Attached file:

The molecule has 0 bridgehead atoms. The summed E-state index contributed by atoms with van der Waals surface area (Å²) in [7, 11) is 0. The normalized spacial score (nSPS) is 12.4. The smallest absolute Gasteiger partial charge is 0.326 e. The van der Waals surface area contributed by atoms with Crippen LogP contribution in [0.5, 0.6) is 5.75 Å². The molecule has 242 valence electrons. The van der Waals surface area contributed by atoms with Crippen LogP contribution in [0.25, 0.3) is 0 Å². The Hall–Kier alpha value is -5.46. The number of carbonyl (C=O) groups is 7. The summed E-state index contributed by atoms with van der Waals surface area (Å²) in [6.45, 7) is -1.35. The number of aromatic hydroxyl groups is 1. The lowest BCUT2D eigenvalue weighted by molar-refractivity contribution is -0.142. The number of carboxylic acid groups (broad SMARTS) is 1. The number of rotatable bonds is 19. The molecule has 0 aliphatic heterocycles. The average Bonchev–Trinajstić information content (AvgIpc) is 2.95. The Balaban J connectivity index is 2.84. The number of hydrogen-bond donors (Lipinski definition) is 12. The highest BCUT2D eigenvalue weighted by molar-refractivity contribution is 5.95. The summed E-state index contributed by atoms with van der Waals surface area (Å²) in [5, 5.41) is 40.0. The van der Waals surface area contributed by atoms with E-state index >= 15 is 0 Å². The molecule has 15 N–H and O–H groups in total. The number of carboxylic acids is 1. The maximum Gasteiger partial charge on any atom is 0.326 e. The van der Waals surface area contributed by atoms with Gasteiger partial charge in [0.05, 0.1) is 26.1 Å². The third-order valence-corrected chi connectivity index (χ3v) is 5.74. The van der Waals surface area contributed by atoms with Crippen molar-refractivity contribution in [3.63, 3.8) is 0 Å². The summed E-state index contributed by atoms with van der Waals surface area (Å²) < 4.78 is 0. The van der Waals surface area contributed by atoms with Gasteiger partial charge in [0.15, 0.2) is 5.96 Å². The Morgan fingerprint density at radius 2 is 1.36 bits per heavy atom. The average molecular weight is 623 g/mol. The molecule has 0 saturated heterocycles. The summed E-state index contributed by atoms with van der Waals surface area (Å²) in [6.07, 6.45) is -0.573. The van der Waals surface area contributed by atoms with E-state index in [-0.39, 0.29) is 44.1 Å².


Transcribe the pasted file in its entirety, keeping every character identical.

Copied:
The molecule has 0 bridgehead atoms. The summed E-state index contributed by atoms with van der Waals surface area (Å²) in [7, 11) is 0. The normalized spacial score (nSPS) is 12.4. The smallest absolute Gasteiger partial charge is 0.326 e. The van der Waals surface area contributed by atoms with Crippen LogP contribution in [0.5, 0.6) is 5.75 Å². The molecule has 242 valence electrons. The van der Waals surface area contributed by atoms with Crippen LogP contribution in [0.25, 0.3) is 0 Å². The Hall–Kier alpha value is -5.46. The number of carbonyl (C=O) groups is 7. The summed E-state index contributed by atoms with van der Waals surface area (Å²) in [6.45, 7) is -1.35. The number of aromatic hydroxyl groups is 1. The lowest BCUT2D eigenvalue weighted by molar-refractivity contribution is -0.142. The number of carboxylic acid groups (broad SMARTS) is 1. The number of rotatable bonds is 19. The molecule has 0 aliphatic heterocycles. The average Bonchev–Trinajstić information content (AvgIpc) is 2.95. The Balaban J connectivity index is 2.84. The number of hydrogen-bond donors (Lipinski definition) is 12. The highest BCUT2D eigenvalue weighted by molar-refractivity contribution is 5.95. The summed E-state index contributed by atoms with van der Waals surface area (Å²) in [5, 5.41) is 40.0. The van der Waals surface area contributed by atoms with E-state index >= 15 is 0 Å². The molecule has 15 N–H and O–H groups in total. The number of carboxylic acids is 1. The maximum Gasteiger partial charge on any atom is 0.326 e. The van der Waals surface area contributed by atoms with Gasteiger partial charge in [0.05, 0.1) is 26.1 Å². The third-order valence-corrected chi connectivity index (χ3v) is 5.74. The van der Waals surface area contributed by atoms with Crippen molar-refractivity contribution in [3.63, 3.8) is 0 Å². The summed E-state index contributed by atoms with van der Waals surface area (Å²) < 4.78 is 0. The van der Waals surface area contributed by atoms with Gasteiger partial charge in [0.15, 0.2) is 5.96 Å². The Morgan fingerprint density at radius 2 is 1.36 bits per heavy atom. The average molecular weight is 623 g/mol. The molecule has 0 saturated heterocycles. The summed E-state index contributed by atoms with van der Waals surface area (Å²) in [6.07, 6.45) is -0.573. The van der Waals surface area contributed by atoms with E-state index in [-0.39, 0.29) is 44.1 Å².